At the beginning of May, Erasmus University announced that students could attend classes on campus on at least one day a week. At the time, President of the Executive Board Ed Brinksma said that the reopening was necessary because ‘students are languishing in a few square metres called their room.’ He also called on students to do a self-test for coronavirus beforehand. He referred to it as ‘your moral duty’. Free tests can be ordered via zelftestonderwijs.nl.

However, those classes first had to be organised by the faculties. Now, just over a month later, offline teaching has not always proved successful. At Rotterdam School of Management, nearly all the respondents said that they were unable to attend lectures on campus. ESHCC does not offer any offline lectures either, say the students. At other faculties (Law, Social Sciences and Medicine), around half of the students say that they have been offered in-person teaching.

Alone in my room

Many students are disappointed about the availability of offline teaching. “Dreadful. I’m a first-year student and I’ve been sitting alone in my room since October,” one student writes. “When I see how often friends at other universities are able to go to classes, I feel EUR has done very badly,” says another.

However, some students are glad that most teaching has stayed online: “Online lectures are the best thing that happened to me in the pandemic. I have quite a busy life and this saves me five hours of unnecessary travel time. Keep this remote teaching!”

But most students feel that the university has been very slow to offer lectures on campus. Sometimes the lecturers are willing, but they are thwarted by the bureaucracy. “One lecturer who wanted to give an offline lecture this month was prevented by the programme management,” writes an RSM master student.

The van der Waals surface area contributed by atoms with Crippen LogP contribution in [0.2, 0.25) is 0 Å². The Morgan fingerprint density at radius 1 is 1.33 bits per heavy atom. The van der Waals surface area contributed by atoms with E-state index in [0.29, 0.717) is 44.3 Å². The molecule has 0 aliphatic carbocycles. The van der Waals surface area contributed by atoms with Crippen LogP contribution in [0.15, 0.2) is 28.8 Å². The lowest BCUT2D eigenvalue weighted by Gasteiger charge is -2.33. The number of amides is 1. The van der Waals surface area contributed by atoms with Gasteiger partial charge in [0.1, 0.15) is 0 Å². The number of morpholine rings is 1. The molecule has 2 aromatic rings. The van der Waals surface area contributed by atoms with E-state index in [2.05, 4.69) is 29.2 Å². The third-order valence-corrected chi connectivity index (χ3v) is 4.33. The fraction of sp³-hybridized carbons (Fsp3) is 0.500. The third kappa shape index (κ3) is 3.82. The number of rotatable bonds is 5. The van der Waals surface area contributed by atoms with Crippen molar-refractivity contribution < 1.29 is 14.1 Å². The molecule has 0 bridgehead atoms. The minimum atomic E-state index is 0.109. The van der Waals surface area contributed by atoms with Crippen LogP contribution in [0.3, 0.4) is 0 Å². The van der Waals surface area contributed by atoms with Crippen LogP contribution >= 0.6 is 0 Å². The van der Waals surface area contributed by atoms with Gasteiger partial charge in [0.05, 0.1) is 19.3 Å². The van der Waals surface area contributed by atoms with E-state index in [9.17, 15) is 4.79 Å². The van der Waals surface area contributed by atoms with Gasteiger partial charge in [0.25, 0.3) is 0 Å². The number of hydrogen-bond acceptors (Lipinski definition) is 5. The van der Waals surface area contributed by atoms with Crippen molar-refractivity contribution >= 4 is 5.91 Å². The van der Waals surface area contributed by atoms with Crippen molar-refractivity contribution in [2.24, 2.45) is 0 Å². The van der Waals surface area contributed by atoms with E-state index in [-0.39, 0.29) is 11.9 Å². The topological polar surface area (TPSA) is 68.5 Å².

More accommodating

But it’s not all doom and gloom. Some compliments have been given too. One law student is very satisfied: “I think it’s gone really well! I get the feeling that everyone is really trying hard and making the best of things. Lecturers are slightly more accommodating towards students, for example with deadlines if someone’s been ill, and students are also a bit more tolerant towards lecturers, for example with marking deadlines.”

Some students say that they avoid offline lectures, among other reasons because they feel that other students won’t keep to the measures. Others live a long way from campus, another reason for choosing the online variant. Consequently, the lecture halls regularly remain largely empty, according to several students. One lecturer says: “It’s hugely frustrating if only one student comes to the lecture.”

Few self-tests

Self-testing is not popular either. According to national statistics, 266,000 tests have been ordered, but EUR students only use them occasionally. Of the students who said they attend lectures on campus, 54 percent never take a self-test. Only 15 percent of them always take one. Particularly ESE students are unwilling to take a test: 71 percent refuse. Some students feel the test is ‘not reliable enough’, others don’t know where to order them. Some students say that they don’t take the test because they have already been vaccinated. This is mainly the case among medical students. They also don’t always understand why there isn’t more offline teaching. “At least 75 percent of us have already been vaccinated, because we work a lot in the hospital. I feel it’s ridiculous that I’ve only been to a class at the university once since the relaxation of the rules on 26 April,” one of them wrote.

Rather limited

In a response, Rotterdam School of Management claimed that the number of lectures on campus was ‘rather limited’ because of the large groups in the faculty. According to the faculty, however, there are classes on campus for one or two of the four or five subjects that bachelor students take. “The percentages should therefore be higher than the survey makes out,” writes a spokesperson. The spokesperson recognises the fact that many students tend not to show up to the lectures offered.

Erasmus MC and the ESSB also say they organise lectures. “All students, apart from participants in two research masters, get in-person teaching,” according to the medical programme. At ESSB, all bachelor students get the opportunity to enrol in campus teaching. However, it sometimes depends on the supervisors whether the teaching takes place on campus. And not many students attend this either: only a fifth of the capacity is occupied.

In quarantine

In May, lectures took place in Erasmus University College’s building on Nieuwmarkt. These were attended by many students. However, so many students needed to quarantine afterwards that the study programme switched back to online teaching.

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